GANGAR: The ‘archaeology’ of Indian cinema has very few relics of ‘independent’ cinema in the context of the cinema of prayoga. How independent is independent cinema in India?
AVIKUNTHAK: Historically once the studio system collapsed after the World War II, Indian films have been independent. That is, if you define independent cinema like the American Independent cinema. But I think this term ‘independent’ cinema, has no meaning in India. Indian cinema has always been part of capitalist modes of production, and therefore, very conservative. Politically, in the late 40s and early 50s, in the immediate wake of the country’s independence movement and freedom, some radical cinema happened but that was co-opted by the rising commerce.
Then it was only the state funded cinema that offered possibility of producing radical cinema in the 70s, because perhaps they were beyond the logic of capital and commerce. Along with the political pessimism of the post-Naxalite India, the state funded cinema did produce some exceptional cinema, but I think that radicalism was only limited to the type of subject matter chosen. Like most of the commercial stuff, they just wrote different scripts, and attempted to tell a story which was not often seen on the screen in Indian cinema theatres. Other than Mani Kaul, Kumar Shahani, G. Aravindan and John Abraham, I don’t see any filmmaker attempting to experiment with narrative, form or content. In the Indian context, the genealogy of the cinema of prayoga only comes, according to me, from these four filmmakers, who were in some way indebted to Ritwik Ghatak for their cinematographic radicalism.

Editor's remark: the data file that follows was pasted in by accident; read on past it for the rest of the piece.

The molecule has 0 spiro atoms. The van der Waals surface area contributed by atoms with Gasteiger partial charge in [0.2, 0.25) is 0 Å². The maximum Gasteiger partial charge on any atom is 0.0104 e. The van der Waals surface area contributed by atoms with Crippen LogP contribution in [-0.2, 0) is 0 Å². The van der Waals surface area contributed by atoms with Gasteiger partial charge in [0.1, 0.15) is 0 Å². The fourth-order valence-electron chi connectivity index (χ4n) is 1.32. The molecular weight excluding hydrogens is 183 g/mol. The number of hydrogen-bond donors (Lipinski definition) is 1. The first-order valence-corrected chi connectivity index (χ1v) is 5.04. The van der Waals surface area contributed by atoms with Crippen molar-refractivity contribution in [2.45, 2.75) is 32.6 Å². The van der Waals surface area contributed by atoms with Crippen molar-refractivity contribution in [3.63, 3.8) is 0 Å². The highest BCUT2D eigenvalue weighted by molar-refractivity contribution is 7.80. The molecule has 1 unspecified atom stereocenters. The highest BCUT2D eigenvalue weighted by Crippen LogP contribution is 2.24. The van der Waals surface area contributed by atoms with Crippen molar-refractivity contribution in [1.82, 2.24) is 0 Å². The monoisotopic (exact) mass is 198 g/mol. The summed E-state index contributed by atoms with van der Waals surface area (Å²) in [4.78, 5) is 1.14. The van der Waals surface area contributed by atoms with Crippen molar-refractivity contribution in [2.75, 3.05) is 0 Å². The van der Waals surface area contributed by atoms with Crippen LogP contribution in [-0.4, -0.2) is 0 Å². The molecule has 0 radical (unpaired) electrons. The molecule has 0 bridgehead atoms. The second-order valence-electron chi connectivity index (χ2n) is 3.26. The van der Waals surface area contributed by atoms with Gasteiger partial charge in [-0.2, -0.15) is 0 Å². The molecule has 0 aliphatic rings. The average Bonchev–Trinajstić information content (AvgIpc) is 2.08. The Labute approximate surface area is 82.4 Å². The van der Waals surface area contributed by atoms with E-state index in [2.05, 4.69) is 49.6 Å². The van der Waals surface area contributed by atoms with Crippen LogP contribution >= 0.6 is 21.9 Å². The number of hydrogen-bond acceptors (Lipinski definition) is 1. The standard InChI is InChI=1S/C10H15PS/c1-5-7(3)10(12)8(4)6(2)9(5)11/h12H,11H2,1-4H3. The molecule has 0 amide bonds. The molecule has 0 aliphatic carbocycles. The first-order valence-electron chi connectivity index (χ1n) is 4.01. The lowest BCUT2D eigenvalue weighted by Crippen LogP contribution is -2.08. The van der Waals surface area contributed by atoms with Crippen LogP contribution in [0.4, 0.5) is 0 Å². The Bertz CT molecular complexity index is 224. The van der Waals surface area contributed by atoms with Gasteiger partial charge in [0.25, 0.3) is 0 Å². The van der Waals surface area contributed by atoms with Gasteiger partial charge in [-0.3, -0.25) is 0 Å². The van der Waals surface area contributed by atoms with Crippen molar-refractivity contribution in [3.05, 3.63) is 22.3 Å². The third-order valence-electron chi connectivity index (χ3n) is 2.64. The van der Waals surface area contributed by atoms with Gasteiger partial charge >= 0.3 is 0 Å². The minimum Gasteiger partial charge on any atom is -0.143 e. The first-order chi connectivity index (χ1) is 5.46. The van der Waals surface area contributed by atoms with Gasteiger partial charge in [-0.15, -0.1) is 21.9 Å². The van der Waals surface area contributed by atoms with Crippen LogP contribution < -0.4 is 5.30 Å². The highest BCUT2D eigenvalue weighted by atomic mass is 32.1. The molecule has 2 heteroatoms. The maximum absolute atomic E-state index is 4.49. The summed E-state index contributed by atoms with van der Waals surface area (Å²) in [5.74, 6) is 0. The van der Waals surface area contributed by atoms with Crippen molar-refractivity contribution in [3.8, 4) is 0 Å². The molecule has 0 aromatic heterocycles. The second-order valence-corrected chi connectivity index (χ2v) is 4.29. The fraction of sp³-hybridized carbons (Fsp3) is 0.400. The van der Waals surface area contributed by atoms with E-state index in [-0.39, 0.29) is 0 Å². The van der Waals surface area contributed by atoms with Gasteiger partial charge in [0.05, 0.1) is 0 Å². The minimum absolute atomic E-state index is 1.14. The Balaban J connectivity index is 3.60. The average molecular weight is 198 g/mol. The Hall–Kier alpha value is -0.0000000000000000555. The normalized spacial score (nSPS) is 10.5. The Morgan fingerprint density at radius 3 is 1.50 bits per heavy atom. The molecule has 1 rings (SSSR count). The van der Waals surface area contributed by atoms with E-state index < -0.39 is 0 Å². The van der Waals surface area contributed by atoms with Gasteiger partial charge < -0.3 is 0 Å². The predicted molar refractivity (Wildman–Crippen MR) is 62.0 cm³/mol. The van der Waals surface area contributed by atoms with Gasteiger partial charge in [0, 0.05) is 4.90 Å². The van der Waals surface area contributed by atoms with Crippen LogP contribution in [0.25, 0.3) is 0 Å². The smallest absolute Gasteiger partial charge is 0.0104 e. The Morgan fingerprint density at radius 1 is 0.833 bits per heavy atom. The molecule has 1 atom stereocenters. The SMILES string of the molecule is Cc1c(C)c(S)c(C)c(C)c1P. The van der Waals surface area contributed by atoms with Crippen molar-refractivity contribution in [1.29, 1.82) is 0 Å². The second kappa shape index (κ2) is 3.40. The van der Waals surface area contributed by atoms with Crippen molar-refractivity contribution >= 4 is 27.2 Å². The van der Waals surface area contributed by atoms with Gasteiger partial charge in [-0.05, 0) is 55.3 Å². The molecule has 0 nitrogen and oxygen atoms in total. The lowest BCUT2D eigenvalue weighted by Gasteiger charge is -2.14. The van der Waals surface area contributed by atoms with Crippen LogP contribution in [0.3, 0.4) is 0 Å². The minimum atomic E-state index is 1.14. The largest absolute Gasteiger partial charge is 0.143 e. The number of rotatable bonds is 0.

The documentary short filmmakers who are part of Vikalp can be called the independent cinema in India, they come closest to the idea. However even with documentary cinema, the “genrification” has taken roots, and it has become a hybrid between television aesthetic and propaganda.